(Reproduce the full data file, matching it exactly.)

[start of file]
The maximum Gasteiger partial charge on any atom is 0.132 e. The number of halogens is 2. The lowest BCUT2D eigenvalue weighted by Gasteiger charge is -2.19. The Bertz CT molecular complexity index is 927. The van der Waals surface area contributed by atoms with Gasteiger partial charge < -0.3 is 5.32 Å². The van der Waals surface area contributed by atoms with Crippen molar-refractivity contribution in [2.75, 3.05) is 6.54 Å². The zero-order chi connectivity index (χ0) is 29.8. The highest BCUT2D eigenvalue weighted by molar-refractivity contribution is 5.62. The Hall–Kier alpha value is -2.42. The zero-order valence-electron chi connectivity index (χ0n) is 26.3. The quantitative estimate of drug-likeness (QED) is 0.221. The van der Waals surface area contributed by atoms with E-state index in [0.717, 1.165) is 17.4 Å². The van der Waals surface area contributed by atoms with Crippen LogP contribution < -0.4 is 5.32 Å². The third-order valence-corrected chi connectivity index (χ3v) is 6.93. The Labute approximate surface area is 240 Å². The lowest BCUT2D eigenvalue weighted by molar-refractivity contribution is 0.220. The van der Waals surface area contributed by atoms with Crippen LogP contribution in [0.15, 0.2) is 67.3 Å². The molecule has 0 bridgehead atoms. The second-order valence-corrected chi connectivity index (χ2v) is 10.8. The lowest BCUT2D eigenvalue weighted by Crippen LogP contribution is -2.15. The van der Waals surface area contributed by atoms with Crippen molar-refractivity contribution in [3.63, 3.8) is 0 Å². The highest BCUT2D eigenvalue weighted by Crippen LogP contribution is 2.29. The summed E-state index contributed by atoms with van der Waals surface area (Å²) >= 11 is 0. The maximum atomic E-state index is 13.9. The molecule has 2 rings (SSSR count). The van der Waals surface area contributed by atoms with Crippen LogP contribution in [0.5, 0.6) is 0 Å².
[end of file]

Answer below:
The maximum Gasteiger partial charge on any atom is 0.132 e. The number of halogens is 2. The lowest BCUT2D eigenvalue weighted by Gasteiger charge is -2.19. The Bertz CT molecular complexity index is 927. The van der Waals surface area contributed by atoms with Gasteiger partial charge < -0.3 is 5.32 Å². The van der Waals surface area contributed by atoms with Crippen molar-refractivity contribution in [2.75, 3.05) is 6.54 Å². The zero-order chi connectivity index (χ0) is 29.8. The highest BCUT2D eigenvalue weighted by molar-refractivity contribution is 5.62. The Hall–Kier alpha value is -2.42. The zero-order valence-electron chi connectivity index (χ0n) is 26.3. The quantitative estimate of drug-likeness (QED) is 0.221. The van der Waals surface area contributed by atoms with E-state index in [0.717, 1.165) is 17.4 Å². The van der Waals surface area contributed by atoms with Crippen LogP contribution < -0.4 is 5.32 Å². The third-order valence-corrected chi connectivity index (χ3v) is 6.93. The Labute approximate surface area is 240 Å². The lowest BCUT2D eigenvalue weighted by molar-refractivity contribution is 0.220. The van der Waals surface area contributed by atoms with Crippen LogP contribution in [0.15, 0.2) is 67.3 Å². The molecule has 0 bridgehead atoms. The second-order valence-corrected chi connectivity index (χ2v) is 10.8. The lowest BCUT2D eigenvalue weighted by Crippen LogP contribution is -2.15. The van der Waals surface area contributed by atoms with Crippen molar-refractivity contribution in [3.63, 3.8) is 0 Å². The highest BCUT2D eigenvalue weighted by Crippen LogP contribution is 2.29. The summed E-state index contributed by atoms with van der Waals surface area (Å²) >= 11 is 0. The maximum atomic E-state index is 13.9. The molecule has 2 rings (SSSR count). The van der Waals surface area contributed by atoms with Crippen LogP contribution in [0.5, 0.6) is 0 Å².